It is sometimes possible to identify regional, tribal, or sub-tribal divinities.Specific to the Remi of northwest Gaul is a distinctive group of stone carvings depicting a triple-faced god with shared facial features and luxuriant beards.
He was worshipped at a number of Treveran sanctuaries, the most splendid of which was at the tribal capital of Trier itself.
Yet he was also exported to other areas: Lenus has altars set up to him in Chedworth in Gloucestershire and Caerwent in Wales.
In all, several hundred names containing a Celtic element are attested in Gaul.
The majority occur only once, which has led some scholars to conclude that the Celtic gods and their cults were local and tribal rather than national.
Not infrequently, their names are coupled with native Celtic theonyms and epithets, such as Mercury Visucius, Lenus Mars, Jupiter Poeninus, or Sulis Minerva.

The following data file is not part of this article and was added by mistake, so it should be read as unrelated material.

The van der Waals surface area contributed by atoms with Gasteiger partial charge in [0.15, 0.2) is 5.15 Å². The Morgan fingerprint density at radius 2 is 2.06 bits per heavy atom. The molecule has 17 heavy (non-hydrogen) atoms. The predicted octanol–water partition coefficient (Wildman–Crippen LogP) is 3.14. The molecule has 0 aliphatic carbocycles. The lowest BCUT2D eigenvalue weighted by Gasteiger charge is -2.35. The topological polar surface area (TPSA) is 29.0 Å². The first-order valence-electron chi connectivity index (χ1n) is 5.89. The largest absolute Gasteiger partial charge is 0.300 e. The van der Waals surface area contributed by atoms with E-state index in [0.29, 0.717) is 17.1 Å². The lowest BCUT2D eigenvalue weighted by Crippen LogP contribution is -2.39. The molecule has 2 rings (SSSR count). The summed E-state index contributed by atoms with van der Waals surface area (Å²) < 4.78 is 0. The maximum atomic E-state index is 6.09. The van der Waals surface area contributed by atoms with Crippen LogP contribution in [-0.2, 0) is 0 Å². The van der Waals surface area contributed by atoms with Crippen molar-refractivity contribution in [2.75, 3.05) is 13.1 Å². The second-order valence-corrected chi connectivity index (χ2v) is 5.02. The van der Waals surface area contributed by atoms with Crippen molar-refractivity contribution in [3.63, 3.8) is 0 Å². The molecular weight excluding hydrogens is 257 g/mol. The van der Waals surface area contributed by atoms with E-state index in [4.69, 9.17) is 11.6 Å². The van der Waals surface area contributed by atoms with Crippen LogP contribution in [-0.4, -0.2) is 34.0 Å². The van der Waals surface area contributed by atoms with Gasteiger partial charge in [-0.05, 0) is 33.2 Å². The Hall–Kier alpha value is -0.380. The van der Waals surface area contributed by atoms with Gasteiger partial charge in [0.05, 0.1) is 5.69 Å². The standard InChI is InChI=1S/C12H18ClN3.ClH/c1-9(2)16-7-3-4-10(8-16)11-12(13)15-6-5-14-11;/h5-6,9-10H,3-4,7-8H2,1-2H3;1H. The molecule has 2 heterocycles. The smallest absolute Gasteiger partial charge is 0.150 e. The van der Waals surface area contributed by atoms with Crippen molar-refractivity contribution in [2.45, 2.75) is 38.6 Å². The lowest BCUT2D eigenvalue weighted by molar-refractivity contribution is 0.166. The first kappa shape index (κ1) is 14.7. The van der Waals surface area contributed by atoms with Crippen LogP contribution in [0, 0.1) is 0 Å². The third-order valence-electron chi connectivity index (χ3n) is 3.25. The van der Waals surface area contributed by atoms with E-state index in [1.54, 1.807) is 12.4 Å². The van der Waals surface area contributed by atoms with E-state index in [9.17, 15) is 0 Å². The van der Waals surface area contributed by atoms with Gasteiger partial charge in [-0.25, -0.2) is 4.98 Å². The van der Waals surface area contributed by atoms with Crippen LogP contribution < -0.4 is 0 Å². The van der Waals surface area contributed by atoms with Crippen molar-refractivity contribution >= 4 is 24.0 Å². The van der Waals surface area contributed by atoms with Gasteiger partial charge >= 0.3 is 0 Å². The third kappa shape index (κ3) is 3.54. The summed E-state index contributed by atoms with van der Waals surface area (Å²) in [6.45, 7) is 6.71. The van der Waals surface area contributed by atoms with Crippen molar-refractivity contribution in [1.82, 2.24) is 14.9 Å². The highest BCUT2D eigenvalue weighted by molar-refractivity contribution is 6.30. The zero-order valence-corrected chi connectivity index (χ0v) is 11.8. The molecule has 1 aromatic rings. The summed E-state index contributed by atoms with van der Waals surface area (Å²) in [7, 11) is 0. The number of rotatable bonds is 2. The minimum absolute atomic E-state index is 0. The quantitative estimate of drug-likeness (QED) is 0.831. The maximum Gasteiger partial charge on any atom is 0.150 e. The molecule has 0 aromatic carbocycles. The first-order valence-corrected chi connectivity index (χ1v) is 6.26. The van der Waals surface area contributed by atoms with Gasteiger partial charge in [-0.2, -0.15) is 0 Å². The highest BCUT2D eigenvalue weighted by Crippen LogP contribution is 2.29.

Unsyncretised theonyms are also widespread, particularly among goddesses such as Sulevia, Sirona, Rosmerta, and Epona.He says that Mercury was the most honoured of all the gods and many images of him were to be found.Mercury was regarded as the inventor of all the arts, the patron of travellers and of merchants, and the most powerful god in matters of commerce and gain.Among the divinities transcending tribal boundaries were the Matres, the sky-god and Epona, the horse-goddess, who was invoked by devotees living as far apart as Britain, Rome and Bulgaria.A distinctive feature of the mother-goddesses was their frequent depiction as a triad in many parts of Britain, in Gaul and on the Rhine, although it is possible to identify strong regional differences within this group.The gods and goddesses, or deities of the Celts are known from a variety of sources, these include written Celtic mythology, ancient places of worship, statues, engravings, cult objects and place or personal names.